Portraits of a lady
Art - Ann Widdecombe is not impressed by an exhibition of the many faces of Maggie
To like the "Thatcher" exhibition you have to like contemporary art. I do not. When confronted with a multiplicity of squares bearing such inscriptions as "Welcome to earth, population five billion", or a smiley face, and told that it has something to do with Margaret Thatcher I am profoundly unimpressed. I am not to be moved even when informed the work is by Keith Tyson, who won last year's Turner Prize. If my novels were just jumbles of unintelligible text, conveying nothing to the reader, they would not be published, but there seems a ready market for meaningless paintings.
I next turn to a large sculpted dog standing on a map of the Falkland Islands. (I am glad someone told me it was the Falkland Islands because until then I thought it was a giant jigsaw divided in two.) It is not a British bulldog, but it is a pretty fierce-looking animal, painted the colour of a Sea Harrier and bearing a target over one eye. Humph. Well at least it has shape, is recognisable and conveys some sort of message.
The same artist, Kenny Hunter, is also exhibiting a sculpture of the former prime minister, entitled Three Foot Thatcher. It depicts a diminutive Margaret, complete with handbag, standing on an oil drum, her arm flung out in a rhetorical gesture. The size is supposed to be significant: apparently it is seeking to diminish her stature.
Don't even try, Kenny. This lady was the first woman to become prime minister. She stayed prime minister for 11 years, won three elections, cut the trade unions which were then too powerful down to size, rid us of so many state monopolies, and stood up to communism so successfully that it fell. Thanks to her, thousands of people who thought property ownership was a privilege reserved for others now have their own homes. Hunter's statue is a bit like Oxford University's refusal to award its former undergraduate an honorary degree - a petty wilfulnessnot to recognise greatness. It would, however, be ungenerous not to pay tribute to Hunter's technical skill, which is outstanding.
It was a relief to turn to Paul Graham's portrait of Thatcher at the 2002 Politico's dinner. I was there saying the grace on that occasion:
Lord, we thank you for our loaves and fishes,
Please bless those who serve and wash the dishes,
And because there's none to match her,
We thank you, Lord, for Lady Thatcher.
Despite the levity of that grace it was a sombre occasion. The Queen Mother had just died but there was also the moment of truth for Thatcher herself. Her doctors had just told her to make no more speeches and, on an occasion celebrating her greatness, she was confronted with the reality of age and illness. Graham's picture captures well her mood that evening: determined still but vulnerable.
On the same wall is a very different portrait, by Sean Landers, showing Lady Thatcher with the nose and lips of a clown. One's first instinct might be to think he is mocking, but closer inspection reveals an endearing old lady behind the clown's nose. It is probably the only truly affectionate portrait in the room.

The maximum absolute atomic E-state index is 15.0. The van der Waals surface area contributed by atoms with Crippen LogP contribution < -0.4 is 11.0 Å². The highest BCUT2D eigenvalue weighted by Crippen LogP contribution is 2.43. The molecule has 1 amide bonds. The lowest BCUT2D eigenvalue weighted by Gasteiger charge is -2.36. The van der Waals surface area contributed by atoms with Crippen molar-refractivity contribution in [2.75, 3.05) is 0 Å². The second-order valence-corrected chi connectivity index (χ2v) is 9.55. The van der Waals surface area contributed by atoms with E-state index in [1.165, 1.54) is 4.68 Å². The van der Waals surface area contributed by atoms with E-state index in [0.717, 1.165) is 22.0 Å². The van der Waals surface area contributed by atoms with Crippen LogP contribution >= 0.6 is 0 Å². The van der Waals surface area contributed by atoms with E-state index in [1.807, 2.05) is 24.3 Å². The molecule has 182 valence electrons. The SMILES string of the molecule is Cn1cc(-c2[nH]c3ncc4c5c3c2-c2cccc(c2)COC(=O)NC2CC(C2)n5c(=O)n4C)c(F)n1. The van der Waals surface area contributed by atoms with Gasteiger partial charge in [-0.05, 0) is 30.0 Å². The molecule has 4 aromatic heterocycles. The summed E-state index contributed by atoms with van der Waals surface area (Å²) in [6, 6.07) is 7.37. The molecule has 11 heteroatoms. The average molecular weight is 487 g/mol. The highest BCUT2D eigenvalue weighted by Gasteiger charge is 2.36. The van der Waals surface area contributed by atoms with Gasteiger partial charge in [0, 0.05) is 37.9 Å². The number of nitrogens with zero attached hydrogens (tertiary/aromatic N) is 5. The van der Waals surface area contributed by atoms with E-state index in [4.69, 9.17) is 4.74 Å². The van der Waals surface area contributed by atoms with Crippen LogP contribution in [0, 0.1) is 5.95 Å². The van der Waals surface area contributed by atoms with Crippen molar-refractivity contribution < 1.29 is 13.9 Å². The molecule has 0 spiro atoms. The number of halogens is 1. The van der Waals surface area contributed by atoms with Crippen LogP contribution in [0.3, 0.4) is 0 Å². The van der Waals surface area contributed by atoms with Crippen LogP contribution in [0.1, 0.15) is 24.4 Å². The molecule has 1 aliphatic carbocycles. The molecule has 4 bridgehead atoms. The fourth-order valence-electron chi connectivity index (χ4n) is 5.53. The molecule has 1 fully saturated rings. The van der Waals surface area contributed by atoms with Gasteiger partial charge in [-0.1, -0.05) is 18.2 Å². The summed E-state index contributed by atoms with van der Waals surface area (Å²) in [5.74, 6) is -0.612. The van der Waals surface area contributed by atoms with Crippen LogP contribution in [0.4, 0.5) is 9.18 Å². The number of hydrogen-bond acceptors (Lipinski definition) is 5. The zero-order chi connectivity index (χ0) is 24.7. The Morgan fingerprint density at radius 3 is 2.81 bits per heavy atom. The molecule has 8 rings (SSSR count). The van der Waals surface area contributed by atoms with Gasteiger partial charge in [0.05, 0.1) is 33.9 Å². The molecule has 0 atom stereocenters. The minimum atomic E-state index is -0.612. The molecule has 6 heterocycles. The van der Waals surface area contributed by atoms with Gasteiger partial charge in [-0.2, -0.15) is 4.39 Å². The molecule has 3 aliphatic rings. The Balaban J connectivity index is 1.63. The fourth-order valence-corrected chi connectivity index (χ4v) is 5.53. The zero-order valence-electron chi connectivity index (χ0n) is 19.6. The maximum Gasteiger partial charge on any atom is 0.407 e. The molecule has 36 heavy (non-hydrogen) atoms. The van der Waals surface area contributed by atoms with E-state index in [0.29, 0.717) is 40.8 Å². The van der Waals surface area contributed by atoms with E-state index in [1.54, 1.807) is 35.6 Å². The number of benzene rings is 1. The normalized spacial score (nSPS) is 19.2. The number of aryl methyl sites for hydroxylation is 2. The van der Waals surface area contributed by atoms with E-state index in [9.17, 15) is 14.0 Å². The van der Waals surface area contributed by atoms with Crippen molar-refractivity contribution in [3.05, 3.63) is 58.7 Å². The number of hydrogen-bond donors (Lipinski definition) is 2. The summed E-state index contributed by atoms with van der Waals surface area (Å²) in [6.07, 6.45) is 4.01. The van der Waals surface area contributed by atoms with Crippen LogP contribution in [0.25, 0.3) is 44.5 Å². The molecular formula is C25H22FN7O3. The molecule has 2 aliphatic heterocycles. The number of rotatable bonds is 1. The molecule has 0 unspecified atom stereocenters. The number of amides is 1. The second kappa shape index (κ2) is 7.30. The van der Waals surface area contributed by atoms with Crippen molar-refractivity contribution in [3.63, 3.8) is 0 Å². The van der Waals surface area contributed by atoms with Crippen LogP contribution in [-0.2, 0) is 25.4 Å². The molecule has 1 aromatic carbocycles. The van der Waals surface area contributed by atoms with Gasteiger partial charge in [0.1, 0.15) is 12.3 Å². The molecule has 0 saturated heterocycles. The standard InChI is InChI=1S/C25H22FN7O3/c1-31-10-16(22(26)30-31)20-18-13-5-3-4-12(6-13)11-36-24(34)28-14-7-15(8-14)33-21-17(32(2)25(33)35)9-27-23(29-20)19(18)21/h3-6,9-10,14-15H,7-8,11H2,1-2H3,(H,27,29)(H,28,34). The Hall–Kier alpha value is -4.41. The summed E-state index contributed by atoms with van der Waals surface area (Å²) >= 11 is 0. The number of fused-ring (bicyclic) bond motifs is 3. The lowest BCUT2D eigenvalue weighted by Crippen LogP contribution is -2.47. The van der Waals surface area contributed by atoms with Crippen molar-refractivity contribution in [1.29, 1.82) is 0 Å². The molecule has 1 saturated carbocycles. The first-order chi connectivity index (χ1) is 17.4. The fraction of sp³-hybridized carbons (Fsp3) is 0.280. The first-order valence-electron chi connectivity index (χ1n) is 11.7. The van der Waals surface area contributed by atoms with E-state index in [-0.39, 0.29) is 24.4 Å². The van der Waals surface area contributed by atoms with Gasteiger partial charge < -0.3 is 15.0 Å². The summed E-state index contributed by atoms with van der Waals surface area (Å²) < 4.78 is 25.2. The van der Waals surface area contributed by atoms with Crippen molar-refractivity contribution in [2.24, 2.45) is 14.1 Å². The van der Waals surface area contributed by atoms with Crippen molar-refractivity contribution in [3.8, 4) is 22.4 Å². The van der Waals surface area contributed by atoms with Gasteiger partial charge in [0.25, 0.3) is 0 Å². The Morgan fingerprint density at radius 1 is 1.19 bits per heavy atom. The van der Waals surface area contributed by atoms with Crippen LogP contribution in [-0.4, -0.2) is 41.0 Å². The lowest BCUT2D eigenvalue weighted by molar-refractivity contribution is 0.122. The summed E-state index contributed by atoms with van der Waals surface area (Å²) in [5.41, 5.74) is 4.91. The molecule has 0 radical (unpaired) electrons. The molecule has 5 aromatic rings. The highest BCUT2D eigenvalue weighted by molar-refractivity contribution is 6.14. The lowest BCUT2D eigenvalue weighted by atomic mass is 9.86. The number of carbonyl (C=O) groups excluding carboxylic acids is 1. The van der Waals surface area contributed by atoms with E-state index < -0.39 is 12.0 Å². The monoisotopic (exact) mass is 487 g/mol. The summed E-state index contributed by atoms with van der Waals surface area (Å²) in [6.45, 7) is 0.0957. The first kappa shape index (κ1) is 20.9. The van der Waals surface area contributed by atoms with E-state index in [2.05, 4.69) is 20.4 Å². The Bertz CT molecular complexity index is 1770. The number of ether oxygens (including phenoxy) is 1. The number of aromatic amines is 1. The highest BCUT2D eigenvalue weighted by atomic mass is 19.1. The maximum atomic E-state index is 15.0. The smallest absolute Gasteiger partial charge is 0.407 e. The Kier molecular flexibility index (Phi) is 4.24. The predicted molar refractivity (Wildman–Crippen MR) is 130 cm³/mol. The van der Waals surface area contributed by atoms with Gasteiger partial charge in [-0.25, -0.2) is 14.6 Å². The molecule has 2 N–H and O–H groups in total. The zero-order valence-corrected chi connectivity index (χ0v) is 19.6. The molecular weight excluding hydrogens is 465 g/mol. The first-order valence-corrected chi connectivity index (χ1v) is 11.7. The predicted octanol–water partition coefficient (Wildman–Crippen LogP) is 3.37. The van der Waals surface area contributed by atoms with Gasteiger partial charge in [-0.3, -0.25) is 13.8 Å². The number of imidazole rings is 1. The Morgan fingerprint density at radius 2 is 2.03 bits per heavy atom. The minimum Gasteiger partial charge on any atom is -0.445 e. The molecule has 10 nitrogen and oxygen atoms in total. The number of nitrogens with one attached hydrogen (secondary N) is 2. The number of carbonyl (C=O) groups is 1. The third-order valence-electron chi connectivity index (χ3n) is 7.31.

A large painting of two butterflies by John Newsom attempts to capture the world as seen through the eyes of the young Margaret Roberts, while an impressive impasto by Keith Coventry shows the bombing of the Grand Hotel. A vase by Grayson Perry gives us Thatcher suckling a child. A pretentious piece of nonsense (with a slogan proclaiming "left is the new right") by a guy calling himself Bob and Roberta Smith contributes as little as is possible; but a largely blank piece of paper with the words "something on the left, just as you come in, not too high or low" and billed as Perfect Opposition Conceived During Thatcher's Reign, by Martin Creed, raises a smile.
As for Erwin Wurm's contributions, I advise you to give them a miss unless you can tell me what a man with his head in a lady's jersey has to do with Margaret Thatcher.
The finale entails going into a room, bare but for a television screen on which plays Mark Wallinger's version of Thatcher's 1982 conference speech. The words are as she delivered them but the only images on the screen are of the former prime minister with her eyes shut. Every time there is applause the screen goes blank. This chap is also a Turner nominee, and the title of this piece of interpretation is The Sleep of Reason. Presumably Wallinger is referring to his own brain.
So it is all there: the child, the mother, the warlord, the victim of terrorism, the triumphant politician, the vulnerable woman, but somehow it lacks cohesion. You feel there is something missing, something that might bind it all together, might cause you to depart in a thoughtful mood, make you feel you had learnt something or confronted a new dimension. There is indeed something missing - reality.
"Thatcher" is at the Blue Gallery, London EC1 (020 7490 3833) until 17 May
Ann Widdecombe is MP for Maidstone and The Weald